Ranthambore National Park is located in Sawai Madhopur district of Rajasthan, India. It is about 130 km from Jaipur. Spread over 392kms it is one of the habitats of the magnificent tiger. Enthused with the desire of seeing the king in full majesty we (four of us) planned to visit Ranthambore late November, generally believed to be a good time to visit. Though there are other tiger reserves too, the chances of sighting a tiger are greater here than in other places, simply because of the tiger population is relatively dense in this area
From Agra, we started on the road for Ranthambore, where we’d already booked the RTDC Hotel and morning and evening safari. Arriving there we were informed that there are several entry points to the park and the best chances are from gate no. 1 to 5. Clearly, we had made a wrong choice by booking morning safari from gate 6 and for afternoon gate 8. The manager suggested that we should take a Cantor from gate no 2. We listened to him.
It’s six o’clock in the morning and we are ready with mufflers and jackets. There is a nip in the air. After a wait of a few minutes, gypsy pulls in and we find ourselves with three others who, we later find out, are from Great Britain. All set, gypsy starts towards gate 6. As we cross the gate there are herds of sambar deer, antelopes, and black bucks. This is but a small prize. As we drive deep into the forest we find fresh pug marks that have not been smudged by any animal or safari. We look around, wait for the tiger to appear and take in the beauty of the terrain. We see golden brown and all the hues of green as our eyes move up. There are deer moving carefree, looking back at up. A clear sign that there is no tiger nearby. We come back to our guest house being content with mere pug marks of a tiger.
The hottest news here is that some tourists from gate no 2 have been lucky. At Ranthambore, the hottest news is always the Tiger news and the talk of the town is where the tiger has been sighted last. Everyone knows, the attendant, the cook, the driver, the manager, villagers, just about everyone. As we check in, the porter wishes that we get to see a tiger next time and adds that his wish is always granted.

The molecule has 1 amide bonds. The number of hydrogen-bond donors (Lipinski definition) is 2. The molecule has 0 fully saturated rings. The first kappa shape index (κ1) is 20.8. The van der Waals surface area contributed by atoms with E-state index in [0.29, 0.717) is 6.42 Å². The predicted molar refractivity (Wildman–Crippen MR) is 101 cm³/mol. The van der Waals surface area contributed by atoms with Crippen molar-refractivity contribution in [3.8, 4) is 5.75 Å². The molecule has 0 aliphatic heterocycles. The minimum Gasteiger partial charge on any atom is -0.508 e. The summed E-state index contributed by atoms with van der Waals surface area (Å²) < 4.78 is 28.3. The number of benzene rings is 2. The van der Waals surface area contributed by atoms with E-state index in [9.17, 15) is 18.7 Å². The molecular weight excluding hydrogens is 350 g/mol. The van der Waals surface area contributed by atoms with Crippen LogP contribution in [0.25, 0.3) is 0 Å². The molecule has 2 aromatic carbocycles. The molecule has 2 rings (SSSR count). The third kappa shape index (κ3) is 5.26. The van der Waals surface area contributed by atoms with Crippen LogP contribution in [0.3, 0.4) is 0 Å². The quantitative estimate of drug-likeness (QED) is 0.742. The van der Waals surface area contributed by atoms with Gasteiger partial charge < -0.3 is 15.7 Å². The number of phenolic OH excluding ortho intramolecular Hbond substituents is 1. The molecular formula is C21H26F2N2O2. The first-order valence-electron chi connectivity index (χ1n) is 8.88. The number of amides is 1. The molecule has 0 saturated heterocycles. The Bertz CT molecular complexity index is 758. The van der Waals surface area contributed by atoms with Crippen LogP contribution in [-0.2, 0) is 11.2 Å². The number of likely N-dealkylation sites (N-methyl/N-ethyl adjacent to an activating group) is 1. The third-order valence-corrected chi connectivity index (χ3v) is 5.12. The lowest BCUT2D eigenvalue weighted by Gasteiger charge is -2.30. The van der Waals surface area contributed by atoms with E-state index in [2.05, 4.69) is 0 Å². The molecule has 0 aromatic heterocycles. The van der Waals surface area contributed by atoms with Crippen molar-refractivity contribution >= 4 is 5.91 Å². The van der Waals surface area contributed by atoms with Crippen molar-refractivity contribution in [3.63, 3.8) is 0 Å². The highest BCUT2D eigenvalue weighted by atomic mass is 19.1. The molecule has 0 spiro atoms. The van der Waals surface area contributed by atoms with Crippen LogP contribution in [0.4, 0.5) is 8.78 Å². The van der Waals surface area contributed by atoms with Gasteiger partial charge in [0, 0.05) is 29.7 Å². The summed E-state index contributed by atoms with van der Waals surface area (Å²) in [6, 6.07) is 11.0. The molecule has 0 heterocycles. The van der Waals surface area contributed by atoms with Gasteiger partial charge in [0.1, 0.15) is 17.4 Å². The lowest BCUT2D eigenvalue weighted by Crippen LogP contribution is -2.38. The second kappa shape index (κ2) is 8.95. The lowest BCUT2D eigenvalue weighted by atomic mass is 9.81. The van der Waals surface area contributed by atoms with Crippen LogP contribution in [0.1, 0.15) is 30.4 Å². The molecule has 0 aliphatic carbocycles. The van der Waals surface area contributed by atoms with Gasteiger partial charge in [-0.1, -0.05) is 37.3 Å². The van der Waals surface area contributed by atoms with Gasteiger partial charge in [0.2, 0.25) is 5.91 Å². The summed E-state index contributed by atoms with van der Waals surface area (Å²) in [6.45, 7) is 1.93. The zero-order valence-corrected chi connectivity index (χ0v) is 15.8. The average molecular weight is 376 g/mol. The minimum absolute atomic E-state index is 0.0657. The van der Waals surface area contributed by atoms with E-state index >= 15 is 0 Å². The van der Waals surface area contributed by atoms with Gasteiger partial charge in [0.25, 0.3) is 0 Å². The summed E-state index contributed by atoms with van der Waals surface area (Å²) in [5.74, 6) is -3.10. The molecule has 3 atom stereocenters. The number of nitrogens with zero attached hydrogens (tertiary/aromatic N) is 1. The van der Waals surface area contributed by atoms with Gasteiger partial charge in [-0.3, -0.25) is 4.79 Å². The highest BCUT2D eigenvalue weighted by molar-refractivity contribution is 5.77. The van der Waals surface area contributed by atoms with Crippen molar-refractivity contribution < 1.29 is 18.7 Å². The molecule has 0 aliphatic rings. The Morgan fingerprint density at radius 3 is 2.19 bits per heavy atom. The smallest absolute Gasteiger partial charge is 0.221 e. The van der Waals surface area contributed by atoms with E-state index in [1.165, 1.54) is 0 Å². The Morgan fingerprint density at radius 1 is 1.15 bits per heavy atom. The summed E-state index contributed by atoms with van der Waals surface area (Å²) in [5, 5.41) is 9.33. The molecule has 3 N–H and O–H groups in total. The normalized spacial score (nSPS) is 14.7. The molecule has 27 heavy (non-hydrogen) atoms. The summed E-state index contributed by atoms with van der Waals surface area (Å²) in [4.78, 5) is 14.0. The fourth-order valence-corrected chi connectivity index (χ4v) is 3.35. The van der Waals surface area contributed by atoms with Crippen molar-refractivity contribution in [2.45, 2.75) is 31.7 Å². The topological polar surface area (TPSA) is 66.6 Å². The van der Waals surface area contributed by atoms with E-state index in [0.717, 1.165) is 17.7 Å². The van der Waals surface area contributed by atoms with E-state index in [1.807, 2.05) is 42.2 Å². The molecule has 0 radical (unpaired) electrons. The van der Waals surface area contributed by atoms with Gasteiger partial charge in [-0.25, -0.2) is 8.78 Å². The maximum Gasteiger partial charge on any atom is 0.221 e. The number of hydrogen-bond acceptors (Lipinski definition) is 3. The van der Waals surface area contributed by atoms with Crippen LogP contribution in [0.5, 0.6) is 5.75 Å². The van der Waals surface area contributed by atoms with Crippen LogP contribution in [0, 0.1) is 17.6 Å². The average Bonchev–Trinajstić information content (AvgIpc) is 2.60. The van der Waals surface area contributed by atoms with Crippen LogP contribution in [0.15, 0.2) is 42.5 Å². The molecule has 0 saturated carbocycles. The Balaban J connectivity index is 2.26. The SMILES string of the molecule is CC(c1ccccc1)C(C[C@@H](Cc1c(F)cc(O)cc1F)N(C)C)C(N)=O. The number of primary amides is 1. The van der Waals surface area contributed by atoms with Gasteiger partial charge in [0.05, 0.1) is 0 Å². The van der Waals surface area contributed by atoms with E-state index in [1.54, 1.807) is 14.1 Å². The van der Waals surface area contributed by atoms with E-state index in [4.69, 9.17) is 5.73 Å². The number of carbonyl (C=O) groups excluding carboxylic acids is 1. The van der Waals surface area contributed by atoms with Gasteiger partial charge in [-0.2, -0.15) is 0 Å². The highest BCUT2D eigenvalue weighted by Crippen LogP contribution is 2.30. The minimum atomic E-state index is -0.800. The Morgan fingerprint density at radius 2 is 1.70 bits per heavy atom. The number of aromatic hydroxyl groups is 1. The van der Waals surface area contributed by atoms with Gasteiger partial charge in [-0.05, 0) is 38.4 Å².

In the afternoon we board the cantor and this time drive toward gate 2. The guide asks about our previous failed mission and assures that this time it’s going to be a success. Cantor has room for many and the ride is bumpy. This time the terrain is wilder with big boulders and deep ravines. Treepie, a friendly bird, perches on the Cantor right above our head, then striking a pose before the camera mixes with all tourists without reservation.
And we move ahead, bumping up and down. Our driver and guide is certain of the tiger’s presence and tells us categorically not to talk and not to make any sound. We drive further down before pulling back. Just as we resign ourselves to our fate the word reaches us in hushed tones ‘Yes, it’s there!’
I look around impatiently when my eyes spot the magnificent creature looking straight at me, or so it seemed. It looks regal, albeit wary of human presence. it stays put for a while before deciding to leave the spot with the swish of its tail. That first in-the-face look remains etched on my mind.
Soon we drive back gratified. When we reach the guest house every face wore the question mark and we bore telltale smiles on our faces.
Next, we were advised by everyone to visit Ranthambore Fort, built by the valiant ruler of Chouhan dynasty, Hamirdev. This formidable fort is one of the six forts included in the World Heritage sites that are situated near the town of Sawai Madhopur. The fort lies within the Ranthambore National Park, the former hunting grounds of the Maharajas of Jaipur. The structure and architecture look like other forts in Rajasthan except that it looks more secure as all the entry points were placed at an angle where the enemy could not see those from distance. The main gate of the fort overlooks the forest and the lakes. The pillars, halls, temples inside the forts spoke of the glorious past.
There is also a temple dedicated to Lord Ganesha within the precincts of the national park. The temple attracts hordes of visitors from adjoining villages.
We offer our prayers at the temple and make for home.
One word for those who wish to visit Ranthambore National Park. There are ten gates to enter the park first five offer a better chance of spotting a tiger and other five offer an English terrain. So if time permits, make at least two entries and from different gates.